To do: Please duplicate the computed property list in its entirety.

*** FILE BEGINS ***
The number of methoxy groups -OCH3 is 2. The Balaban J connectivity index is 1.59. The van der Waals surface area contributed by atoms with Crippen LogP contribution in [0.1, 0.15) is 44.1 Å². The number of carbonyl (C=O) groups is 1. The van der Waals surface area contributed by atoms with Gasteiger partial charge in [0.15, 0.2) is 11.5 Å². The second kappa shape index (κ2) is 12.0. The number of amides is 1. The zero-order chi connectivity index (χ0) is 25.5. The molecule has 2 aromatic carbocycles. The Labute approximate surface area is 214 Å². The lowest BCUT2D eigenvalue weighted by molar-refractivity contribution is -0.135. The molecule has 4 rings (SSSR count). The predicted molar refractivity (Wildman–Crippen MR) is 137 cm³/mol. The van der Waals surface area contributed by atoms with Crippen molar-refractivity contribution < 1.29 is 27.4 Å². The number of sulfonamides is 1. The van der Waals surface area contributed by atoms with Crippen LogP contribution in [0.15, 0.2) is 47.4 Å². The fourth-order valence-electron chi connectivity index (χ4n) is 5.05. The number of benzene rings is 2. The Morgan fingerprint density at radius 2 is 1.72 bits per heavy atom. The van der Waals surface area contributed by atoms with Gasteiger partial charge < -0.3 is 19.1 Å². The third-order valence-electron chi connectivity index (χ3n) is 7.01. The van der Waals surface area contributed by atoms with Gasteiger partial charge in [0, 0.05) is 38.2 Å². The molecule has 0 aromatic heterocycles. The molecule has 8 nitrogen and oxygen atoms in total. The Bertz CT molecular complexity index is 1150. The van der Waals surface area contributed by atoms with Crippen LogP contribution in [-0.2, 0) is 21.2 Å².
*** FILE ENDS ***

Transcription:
The number of methoxy groups -OCH3 is 2. The Balaban J connectivity index is 1.59. The van der Waals surface area contributed by atoms with Crippen LogP contribution in [0.1, 0.15) is 44.1 Å². The number of carbonyl (C=O) groups is 1. The van der Waals surface area contributed by atoms with Gasteiger partial charge in [0.15, 0.2) is 11.5 Å². The second kappa shape index (κ2) is 12.0. The number of amides is 1. The zero-order chi connectivity index (χ0) is 25.5. The molecule has 2 aromatic carbocycles. The Labute approximate surface area is 214 Å². The lowest BCUT2D eigenvalue weighted by molar-refractivity contribution is -0.135. The molecule has 4 rings (SSSR count). The predicted molar refractivity (Wildman–Crippen MR) is 137 cm³/mol. The van der Waals surface area contributed by atoms with Crippen molar-refractivity contribution < 1.29 is 27.4 Å². The number of sulfonamides is 1. The van der Waals surface area contributed by atoms with Crippen LogP contribution in [0.15, 0.2) is 47.4 Å². The fourth-order valence-electron chi connectivity index (χ4n) is 5.05. The number of benzene rings is 2. The Morgan fingerprint density at radius 2 is 1.72 bits per heavy atom. The van der Waals surface area contributed by atoms with Gasteiger partial charge < -0.3 is 19.1 Å². The third-order valence-electron chi connectivity index (χ3n) is 7.01. The van der Waals surface area contributed by atoms with Gasteiger partial charge in [0, 0.05) is 38.2 Å². The molecule has 0 aromatic heterocycles. The molecule has 8 nitrogen and oxygen atoms in total. The Bertz CT molecular complexity index is 1150. The van der Waals surface area contributed by atoms with Crippen LogP contribution in [-0.2, 0) is 21.2 Å².